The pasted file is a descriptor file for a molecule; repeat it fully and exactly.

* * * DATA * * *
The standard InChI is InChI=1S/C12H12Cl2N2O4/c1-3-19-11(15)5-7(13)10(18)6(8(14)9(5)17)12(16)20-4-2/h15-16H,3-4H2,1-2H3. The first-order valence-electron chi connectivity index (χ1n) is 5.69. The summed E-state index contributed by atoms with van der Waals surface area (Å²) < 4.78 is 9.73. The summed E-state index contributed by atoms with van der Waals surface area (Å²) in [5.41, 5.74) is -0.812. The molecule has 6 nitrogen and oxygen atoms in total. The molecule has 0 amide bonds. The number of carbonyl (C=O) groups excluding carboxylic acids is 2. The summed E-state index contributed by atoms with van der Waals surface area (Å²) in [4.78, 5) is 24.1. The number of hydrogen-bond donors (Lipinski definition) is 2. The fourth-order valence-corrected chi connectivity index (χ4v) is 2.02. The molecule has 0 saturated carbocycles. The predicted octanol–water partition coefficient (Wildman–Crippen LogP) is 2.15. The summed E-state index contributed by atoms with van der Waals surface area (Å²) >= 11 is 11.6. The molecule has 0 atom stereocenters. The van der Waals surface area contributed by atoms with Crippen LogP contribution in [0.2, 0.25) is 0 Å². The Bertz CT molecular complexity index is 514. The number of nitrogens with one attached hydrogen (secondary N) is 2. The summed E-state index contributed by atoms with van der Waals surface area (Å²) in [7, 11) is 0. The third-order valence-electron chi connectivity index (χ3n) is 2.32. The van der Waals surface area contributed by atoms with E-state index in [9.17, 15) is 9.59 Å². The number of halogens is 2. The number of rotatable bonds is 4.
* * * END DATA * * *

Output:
The standard InChI is InChI=1S/C12H12Cl2N2O4/c1-3-19-11(15)5-7(13)10(18)6(8(14)9(5)17)12(16)20-4-2/h15-16H,3-4H2,1-2H3. The first-order valence-electron chi connectivity index (χ1n) is 5.69. The summed E-state index contributed by atoms with van der Waals surface area (Å²) < 4.78 is 9.73. The summed E-state index contributed by atoms with van der Waals surface area (Å²) in [5.41, 5.74) is -0.812. The molecule has 6 nitrogen and oxygen atoms in total. The molecule has 0 amide bonds. The number of carbonyl (C=O) groups excluding carboxylic acids is 2. The summed E-state index contributed by atoms with van der Waals surface area (Å²) in [4.78, 5) is 24.1. The number of hydrogen-bond donors (Lipinski definition) is 2. The fourth-order valence-corrected chi connectivity index (χ4v) is 2.02. The molecule has 0 saturated carbocycles. The predicted octanol–water partition coefficient (Wildman–Crippen LogP) is 2.15. The summed E-state index contributed by atoms with van der Waals surface area (Å²) >= 11 is 11.6. The molecule has 0 atom stereocenters. The van der Waals surface area contributed by atoms with Crippen LogP contribution in [0.2, 0.25) is 0 Å². The Bertz CT molecular complexity index is 514. The number of nitrogens with one attached hydrogen (secondary N) is 2. The summed E-state index contributed by atoms with van der Waals surface area (Å²) in [7, 11) is 0. The third-order valence-electron chi connectivity index (χ3n) is 2.32. The van der Waals surface area contributed by atoms with E-state index in [9.17, 15) is 9.59 Å². The number of halogens is 2. The number of rotatable bonds is 4.